Sat 28 May 2011
BOMBAY MAIL. Universal Pictures, 1934. Edmund Lowe (Inspector Dyke), Ralph Forbes, Shirley Grey, Hedda Hopper, Onslow Stevens. Based on the novel by Lawrence G. Blochman. Director: Edwin L. Marin.
In the novel, the leading detective is Inspector Leonidas Prike, who made repeat appearances in two later Blochman novels, Bengal Fire (1937) and Red Snow at Darjeeling (1938). All three books, rather obviously, take place in India.
But Bombay Mail also has the advantage, as far as I’m concerned, of taking place on a train, which in case of the motion picture is a huge plus, with the clickety-clack of the wheels on the track being heard at least 98% of the time. (I say this even though it was filmed, I’m sure, on a stage set).
What Inspector Dyke must learn, as the trains cuts across the Indian sub-continent from Calcutta to Bombay, is first who poisoned the British governor of Bengal (lots of suspects on the train, with lots of reasons – one per suspect, at least), then who shoots the Maharajah of Zungore before he can tell Dyke what he knows and who he saw doing what.
There is, as there has to be, one femme fatale among the suspects, and in Bombay Mail she is played by Shirley Grey, known in some circles as Russian opera singer Sonia Smeganoff, and by others as plain Beatrice Jones (on her passport).
Questions: Who supplied her with the ticket she needed to be on the train before she was deported? Who had access to the cyanide used? (Quite a few, as the Inspector Dyke soon learns.) Who is the mysterious Mr. Xavier, and who is the dangerous-looking man he hires to keep an eye on John Hawley? Why does the scientist Dr. Lenoir carry a deadly king cobra snake around in his handbag? And what are those valuable rubies doing in Hawley’s tobacco pouch?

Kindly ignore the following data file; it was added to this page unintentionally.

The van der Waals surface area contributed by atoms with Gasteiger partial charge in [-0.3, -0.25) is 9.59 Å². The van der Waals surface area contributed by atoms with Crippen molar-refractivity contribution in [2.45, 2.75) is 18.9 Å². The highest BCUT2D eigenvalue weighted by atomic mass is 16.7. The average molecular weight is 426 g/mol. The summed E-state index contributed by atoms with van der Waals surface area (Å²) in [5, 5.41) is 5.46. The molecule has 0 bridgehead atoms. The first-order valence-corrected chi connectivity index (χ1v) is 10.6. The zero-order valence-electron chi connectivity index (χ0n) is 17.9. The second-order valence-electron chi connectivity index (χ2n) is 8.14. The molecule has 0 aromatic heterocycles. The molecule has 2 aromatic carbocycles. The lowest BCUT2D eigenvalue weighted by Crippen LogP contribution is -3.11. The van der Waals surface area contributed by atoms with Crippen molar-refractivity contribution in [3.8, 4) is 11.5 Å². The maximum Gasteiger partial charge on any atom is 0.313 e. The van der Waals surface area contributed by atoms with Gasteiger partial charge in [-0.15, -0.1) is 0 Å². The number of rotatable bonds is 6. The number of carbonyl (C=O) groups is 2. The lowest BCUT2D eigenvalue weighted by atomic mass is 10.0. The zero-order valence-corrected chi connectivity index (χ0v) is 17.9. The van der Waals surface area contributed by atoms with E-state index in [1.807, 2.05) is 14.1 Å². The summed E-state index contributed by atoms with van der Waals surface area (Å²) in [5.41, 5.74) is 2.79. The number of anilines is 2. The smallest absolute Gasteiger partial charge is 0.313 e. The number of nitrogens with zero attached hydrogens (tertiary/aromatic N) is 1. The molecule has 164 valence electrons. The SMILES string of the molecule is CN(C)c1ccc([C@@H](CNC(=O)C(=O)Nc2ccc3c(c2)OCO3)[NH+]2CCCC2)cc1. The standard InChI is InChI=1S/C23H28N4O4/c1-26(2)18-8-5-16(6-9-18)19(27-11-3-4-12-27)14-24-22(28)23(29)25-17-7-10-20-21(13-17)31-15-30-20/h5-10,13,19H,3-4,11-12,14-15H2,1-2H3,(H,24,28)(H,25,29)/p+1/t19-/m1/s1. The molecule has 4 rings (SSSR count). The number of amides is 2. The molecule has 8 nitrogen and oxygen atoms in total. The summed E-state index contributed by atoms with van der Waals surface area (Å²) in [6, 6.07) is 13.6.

This is definitely my kind of movie, and maybe yours as well, but overall I was disappointed. There is too much plot for too little playing time (70 minutes or so), and it takes a long time for the viewer (me) to sort out who all the players are and what the connections are between them. Perhaps I was slow on the uptake, but I believe another 20 or 30 minutes of movie time would have been useful.
I’m still going to recommend this movie to you. One should never complain too loudly about too much plot in a detective movie, especially one that takes place on a train. When I watch this one again, and I will, I’m going to enjoy it immensely.